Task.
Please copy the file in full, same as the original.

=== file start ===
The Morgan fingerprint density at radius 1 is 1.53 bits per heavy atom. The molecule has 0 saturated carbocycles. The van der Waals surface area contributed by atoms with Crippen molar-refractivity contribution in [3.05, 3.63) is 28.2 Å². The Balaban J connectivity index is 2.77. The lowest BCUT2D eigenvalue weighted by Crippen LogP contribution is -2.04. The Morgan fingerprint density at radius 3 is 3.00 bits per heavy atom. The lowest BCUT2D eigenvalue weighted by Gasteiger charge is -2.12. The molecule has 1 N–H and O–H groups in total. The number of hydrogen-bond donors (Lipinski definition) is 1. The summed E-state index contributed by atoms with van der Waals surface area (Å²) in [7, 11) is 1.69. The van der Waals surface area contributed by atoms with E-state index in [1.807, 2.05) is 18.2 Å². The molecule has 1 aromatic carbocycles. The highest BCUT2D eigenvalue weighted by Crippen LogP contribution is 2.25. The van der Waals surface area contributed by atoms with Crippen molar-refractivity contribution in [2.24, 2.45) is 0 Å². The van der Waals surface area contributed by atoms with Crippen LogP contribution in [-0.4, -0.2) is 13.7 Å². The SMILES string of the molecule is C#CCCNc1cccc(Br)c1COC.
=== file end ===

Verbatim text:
The Morgan fingerprint density at radius 1 is 1.53 bits per heavy atom. The molecule has 0 saturated carbocycles. The van der Waals surface area contributed by atoms with Crippen molar-refractivity contribution in [3.05, 3.63) is 28.2 Å². The Balaban J connectivity index is 2.77. The lowest BCUT2D eigenvalue weighted by Crippen LogP contribution is -2.04. The Morgan fingerprint density at radius 3 is 3.00 bits per heavy atom. The lowest BCUT2D eigenvalue weighted by Gasteiger charge is -2.12. The molecule has 1 N–H and O–H groups in total. The number of hydrogen-bond donors (Lipinski definition) is 1. The summed E-state index contributed by atoms with van der Waals surface area (Å²) in [7, 11) is 1.69. The van der Waals surface area contributed by atoms with E-state index in [1.807, 2.05) is 18.2 Å². The molecule has 1 aromatic carbocycles. The highest BCUT2D eigenvalue weighted by Crippen LogP contribution is 2.25. The van der Waals surface area contributed by atoms with Crippen molar-refractivity contribution in [2.24, 2.45) is 0 Å². The van der Waals surface area contributed by atoms with Crippen LogP contribution in [-0.4, -0.2) is 13.7 Å². The SMILES string of the molecule is C#CCCNc1cccc(Br)c1COC.